The Linux Foundation releases Xen 4.3 virtualization manager

The Xen hypervisor has just had a new release under its new management, The Linux Foundation.

The Linux Foundation used to be just about, well, Linux. Now, it also manages an open software defined network alliance, OpenDaylight, and the open-source Xen virtualization manager. On July 9th, the first fruit of these new efforts arrived: Xen 4.3.


Xen, formerly maintained by Citrix, is used by numerous well-known businesses that include AMD, Google, Intel, and Oracle. It is used both as a virtualization platform and as the backbone for massive cloud deployments by such companies as Amazon Web Services (AWS) and Rackspace's OpenStack-based cloud.

This new release, which is licensed under the GPLv2, includes the following new capabilities and improvements: 

ARM server support: ARM servers support is incorporated as a Technology Preview. The Xen Project community, working with ARM server hardware vendors including Calxeda, has validated the Xen ARM port on ARMv7 and ARMv8 platforms. 

Performance and scalability enhancements: The new Non-Uniform Memory Access (NUMA) scheduler will provide significant performance improvements on NUMA hardware.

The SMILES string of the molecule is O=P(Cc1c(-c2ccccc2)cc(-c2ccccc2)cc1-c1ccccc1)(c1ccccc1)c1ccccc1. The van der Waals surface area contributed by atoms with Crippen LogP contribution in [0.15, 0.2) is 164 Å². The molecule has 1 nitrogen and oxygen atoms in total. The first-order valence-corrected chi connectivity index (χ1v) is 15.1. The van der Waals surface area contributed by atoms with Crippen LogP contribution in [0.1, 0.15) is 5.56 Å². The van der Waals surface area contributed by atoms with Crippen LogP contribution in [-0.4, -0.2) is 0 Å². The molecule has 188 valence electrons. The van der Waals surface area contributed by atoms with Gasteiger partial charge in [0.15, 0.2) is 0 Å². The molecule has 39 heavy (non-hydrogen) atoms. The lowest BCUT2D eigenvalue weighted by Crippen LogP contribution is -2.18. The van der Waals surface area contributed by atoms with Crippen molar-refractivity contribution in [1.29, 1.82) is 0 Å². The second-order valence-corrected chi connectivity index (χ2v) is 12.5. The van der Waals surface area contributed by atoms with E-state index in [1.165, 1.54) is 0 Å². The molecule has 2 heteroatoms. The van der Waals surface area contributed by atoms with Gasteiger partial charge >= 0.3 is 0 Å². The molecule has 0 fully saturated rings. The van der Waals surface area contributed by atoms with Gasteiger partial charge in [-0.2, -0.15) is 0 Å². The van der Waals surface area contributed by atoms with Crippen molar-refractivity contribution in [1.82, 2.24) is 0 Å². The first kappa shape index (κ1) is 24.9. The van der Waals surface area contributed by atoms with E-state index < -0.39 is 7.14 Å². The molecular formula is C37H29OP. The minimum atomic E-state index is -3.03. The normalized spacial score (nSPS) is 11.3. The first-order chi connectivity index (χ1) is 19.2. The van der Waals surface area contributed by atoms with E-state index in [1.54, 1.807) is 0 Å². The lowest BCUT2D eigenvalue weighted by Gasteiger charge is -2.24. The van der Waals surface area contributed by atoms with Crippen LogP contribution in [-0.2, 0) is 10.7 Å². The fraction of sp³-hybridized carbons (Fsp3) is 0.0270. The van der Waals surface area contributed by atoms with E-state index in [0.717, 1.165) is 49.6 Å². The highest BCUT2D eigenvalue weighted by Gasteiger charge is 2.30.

Specifically Xen will now support from 5TBs to 16TBs of RAM. A tool stack bottleneck limitation to 300 virtual CPUs was removed and Xen Project has already been tested on up to 750 virtual CPUs. Finally, with block protocol scalability, users will see significant improvement in read/write performance and throughput with more than six guests on a single host. All of this means that Xen will support clouds better than ever. 

Improved security: The Xen Project’s virtual Trusted Platform Module (vTPM) subsystem has been extended to enable guest operating systems to more easily interact with it. Each guest now has access to unique emulated software but can only access keys that are released by a special vTPM manager domain. 

In addition, the scope of the XSM/Flask security subsystem has been extended to cover both privileged and unprivileged APIs. This will enable developers and server administrators to improve Xen virtual machine (VM) security by breaking down the control domain into smaller, compartmentalized units.

Improved QEMU integration: Xen Project now works with upstream QEMU, a hosted virtual machine monitor. This will make it easier for Linux distros to work with Xen. 

SDN integration: The new Xen includes a technology preview of Open vSwitch. vSwitch, in turn, is used in OpenDaylight for SDN integration. 

Better Power efficiency: Finally, Xen's infrastructure now uses the MWAIT extension for all the high-end Intel chips, from Sandy Bridge on, which supports it. This will improve Xen’s power efficiency.

“Virtualization is important to Linux and the open source community and the Xen Project is helping companies realize new levels of scalability and efficiency in areas such as cloud computing,” said Mike Woster, chief operating officer and vice president of The Linux Foundation in a statement. “With the latest release of Xen Project, organizations can advance their cloud computing strategies to deliver on customer expectations for their enterprise environments.”

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